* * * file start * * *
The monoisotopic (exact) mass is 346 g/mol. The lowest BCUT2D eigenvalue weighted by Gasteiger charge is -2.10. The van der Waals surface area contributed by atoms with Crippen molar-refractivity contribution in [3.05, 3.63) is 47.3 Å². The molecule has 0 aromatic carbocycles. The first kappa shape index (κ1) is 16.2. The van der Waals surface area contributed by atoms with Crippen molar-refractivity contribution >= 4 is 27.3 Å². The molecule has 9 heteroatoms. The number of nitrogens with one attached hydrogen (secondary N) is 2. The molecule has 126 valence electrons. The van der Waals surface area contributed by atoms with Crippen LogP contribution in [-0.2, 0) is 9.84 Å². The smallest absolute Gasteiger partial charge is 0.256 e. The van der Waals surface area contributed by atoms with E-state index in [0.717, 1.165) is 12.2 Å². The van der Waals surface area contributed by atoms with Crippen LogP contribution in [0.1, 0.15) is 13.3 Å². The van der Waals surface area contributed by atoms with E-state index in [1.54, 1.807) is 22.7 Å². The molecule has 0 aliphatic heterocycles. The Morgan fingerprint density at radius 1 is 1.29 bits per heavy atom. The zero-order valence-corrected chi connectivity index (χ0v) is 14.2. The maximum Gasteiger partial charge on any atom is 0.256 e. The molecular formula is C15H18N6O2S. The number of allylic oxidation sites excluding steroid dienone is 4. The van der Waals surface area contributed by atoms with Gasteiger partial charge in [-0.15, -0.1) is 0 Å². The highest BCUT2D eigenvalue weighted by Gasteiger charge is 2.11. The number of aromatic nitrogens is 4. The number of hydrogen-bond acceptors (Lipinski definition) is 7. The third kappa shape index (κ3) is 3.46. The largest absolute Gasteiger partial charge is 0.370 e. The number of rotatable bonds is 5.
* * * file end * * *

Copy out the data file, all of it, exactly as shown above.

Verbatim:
The monoisotopic (exact) mass is 346 g/mol. The lowest BCUT2D eigenvalue weighted by Gasteiger charge is -2.10. The van der Waals surface area contributed by atoms with Crippen molar-refractivity contribution in [3.05, 3.63) is 47.3 Å². The molecule has 0 aromatic carbocycles. The first kappa shape index (κ1) is 16.2. The van der Waals surface area contributed by atoms with Crippen molar-refractivity contribution >= 4 is 27.3 Å². The molecule has 9 heteroatoms. The number of nitrogens with one attached hydrogen (secondary N) is 2. The molecule has 126 valence electrons. The van der Waals surface area contributed by atoms with Crippen LogP contribution in [-0.2, 0) is 9.84 Å². The smallest absolute Gasteiger partial charge is 0.256 e. The van der Waals surface area contributed by atoms with E-state index in [0.717, 1.165) is 12.2 Å². The van der Waals surface area contributed by atoms with Crippen LogP contribution in [0.1, 0.15) is 13.3 Å². The van der Waals surface area contributed by atoms with E-state index in [1.54, 1.807) is 22.7 Å². The molecule has 0 aliphatic heterocycles. The Morgan fingerprint density at radius 1 is 1.29 bits per heavy atom. The zero-order valence-corrected chi connectivity index (χ0v) is 14.2. The maximum Gasteiger partial charge on any atom is 0.256 e. The molecular formula is C15H18N6O2S. The number of allylic oxidation sites excluding steroid dienone is 4. The van der Waals surface area contributed by atoms with Gasteiger partial charge in [-0.15, -0.1) is 0 Å². The highest BCUT2D eigenvalue weighted by Gasteiger charge is 2.11. The number of aromatic nitrogens is 4. The number of hydrogen-bond acceptors (Lipinski definition) is 7. The third kappa shape index (κ3) is 3.46. The largest absolute Gasteiger partial charge is 0.370 e. The number of rotatable bonds is 5.